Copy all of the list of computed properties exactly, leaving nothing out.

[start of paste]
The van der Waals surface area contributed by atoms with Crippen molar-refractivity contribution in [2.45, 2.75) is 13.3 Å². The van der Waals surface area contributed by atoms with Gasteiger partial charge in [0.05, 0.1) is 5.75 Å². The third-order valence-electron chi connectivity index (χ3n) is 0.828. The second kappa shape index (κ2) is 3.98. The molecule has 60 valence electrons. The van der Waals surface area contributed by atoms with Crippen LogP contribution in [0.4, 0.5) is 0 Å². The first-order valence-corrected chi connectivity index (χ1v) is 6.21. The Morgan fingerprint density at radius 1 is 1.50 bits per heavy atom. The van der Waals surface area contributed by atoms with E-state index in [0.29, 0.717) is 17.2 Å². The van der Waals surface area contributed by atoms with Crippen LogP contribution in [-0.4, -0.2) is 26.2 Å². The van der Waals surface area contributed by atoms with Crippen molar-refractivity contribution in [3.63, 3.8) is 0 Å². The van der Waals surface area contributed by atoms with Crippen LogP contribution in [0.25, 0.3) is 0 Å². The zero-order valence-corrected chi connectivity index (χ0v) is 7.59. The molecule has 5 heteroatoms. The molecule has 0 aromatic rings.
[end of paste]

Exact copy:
The van der Waals surface area contributed by atoms with Crippen molar-refractivity contribution in [2.45, 2.75) is 13.3 Å². The van der Waals surface area contributed by atoms with Gasteiger partial charge in [0.05, 0.1) is 5.75 Å². The third-order valence-electron chi connectivity index (χ3n) is 0.828. The second kappa shape index (κ2) is 3.98. The molecule has 60 valence electrons. The van der Waals surface area contributed by atoms with Crippen LogP contribution in [0.4, 0.5) is 0 Å². The first-order valence-corrected chi connectivity index (χ1v) is 6.21. The Morgan fingerprint density at radius 1 is 1.50 bits per heavy atom. The van der Waals surface area contributed by atoms with E-state index in [0.29, 0.717) is 17.2 Å². The van der Waals surface area contributed by atoms with Crippen LogP contribution in [-0.4, -0.2) is 26.2 Å². The van der Waals surface area contributed by atoms with Crippen molar-refractivity contribution in [3.63, 3.8) is 0 Å². The van der Waals surface area contributed by atoms with Crippen LogP contribution in [0.25, 0.3) is 0 Å². The zero-order valence-corrected chi connectivity index (χ0v) is 7.59. The molecule has 5 heteroatoms. The molecule has 0 aromatic rings.